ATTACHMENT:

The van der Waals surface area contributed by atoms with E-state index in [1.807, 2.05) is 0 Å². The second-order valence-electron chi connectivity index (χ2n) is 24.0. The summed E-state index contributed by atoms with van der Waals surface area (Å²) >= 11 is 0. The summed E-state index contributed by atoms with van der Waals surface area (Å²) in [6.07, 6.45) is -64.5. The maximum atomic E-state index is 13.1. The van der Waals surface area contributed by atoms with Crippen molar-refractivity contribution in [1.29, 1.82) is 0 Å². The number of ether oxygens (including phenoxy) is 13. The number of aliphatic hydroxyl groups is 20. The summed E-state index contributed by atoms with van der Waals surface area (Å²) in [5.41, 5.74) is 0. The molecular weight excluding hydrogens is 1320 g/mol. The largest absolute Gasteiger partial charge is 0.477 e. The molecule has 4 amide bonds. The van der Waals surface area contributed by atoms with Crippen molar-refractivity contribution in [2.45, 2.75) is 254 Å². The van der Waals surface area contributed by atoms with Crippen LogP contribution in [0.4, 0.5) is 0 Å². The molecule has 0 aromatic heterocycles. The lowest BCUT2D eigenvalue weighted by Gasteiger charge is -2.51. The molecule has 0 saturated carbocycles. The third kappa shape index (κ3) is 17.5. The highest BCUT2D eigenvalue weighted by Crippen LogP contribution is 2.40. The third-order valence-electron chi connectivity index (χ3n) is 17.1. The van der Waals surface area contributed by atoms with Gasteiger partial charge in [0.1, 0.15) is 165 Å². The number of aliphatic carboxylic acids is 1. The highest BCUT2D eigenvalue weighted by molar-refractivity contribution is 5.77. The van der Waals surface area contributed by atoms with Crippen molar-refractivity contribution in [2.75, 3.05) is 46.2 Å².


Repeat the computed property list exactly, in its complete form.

The van der Waals surface area contributed by atoms with E-state index in [1.807, 2.05) is 0 Å². The second-order valence-electron chi connectivity index (χ2n) is 24.0. The summed E-state index contributed by atoms with van der Waals surface area (Å²) >= 11 is 0. The summed E-state index contributed by atoms with van der Waals surface area (Å²) in [6.07, 6.45) is -64.5. The maximum atomic E-state index is 13.1. The van der Waals surface area contributed by atoms with Crippen molar-refractivity contribution in [1.29, 1.82) is 0 Å². The number of ether oxygens (including phenoxy) is 13. The number of aliphatic hydroxyl groups is 20. The summed E-state index contributed by atoms with van der Waals surface area (Å²) in [5.41, 5.74) is 0. The molecular weight excluding hydrogens is 1320 g/mol. The largest absolute Gasteiger partial charge is 0.477 e. The molecule has 4 amide bonds. The van der Waals surface area contributed by atoms with Crippen molar-refractivity contribution in [2.45, 2.75) is 254 Å². The van der Waals surface area contributed by atoms with Crippen LogP contribution in [0.4, 0.5) is 0 Å². The molecule has 0 aromatic heterocycles. The lowest BCUT2D eigenvalue weighted by Gasteiger charge is -2.51. The molecule has 0 saturated carbocycles. The third kappa shape index (κ3) is 17.5. The highest BCUT2D eigenvalue weighted by Crippen LogP contribution is 2.40. The third-order valence-electron chi connectivity index (χ3n) is 17.1. The van der Waals surface area contributed by atoms with Gasteiger partial charge in [0.1, 0.15) is 165 Å². The number of aliphatic carboxylic acids is 1. The highest BCUT2D eigenvalue weighted by molar-refractivity contribution is 5.77. The van der Waals surface area contributed by atoms with Crippen molar-refractivity contribution in [2.75, 3.05) is 46.2 Å².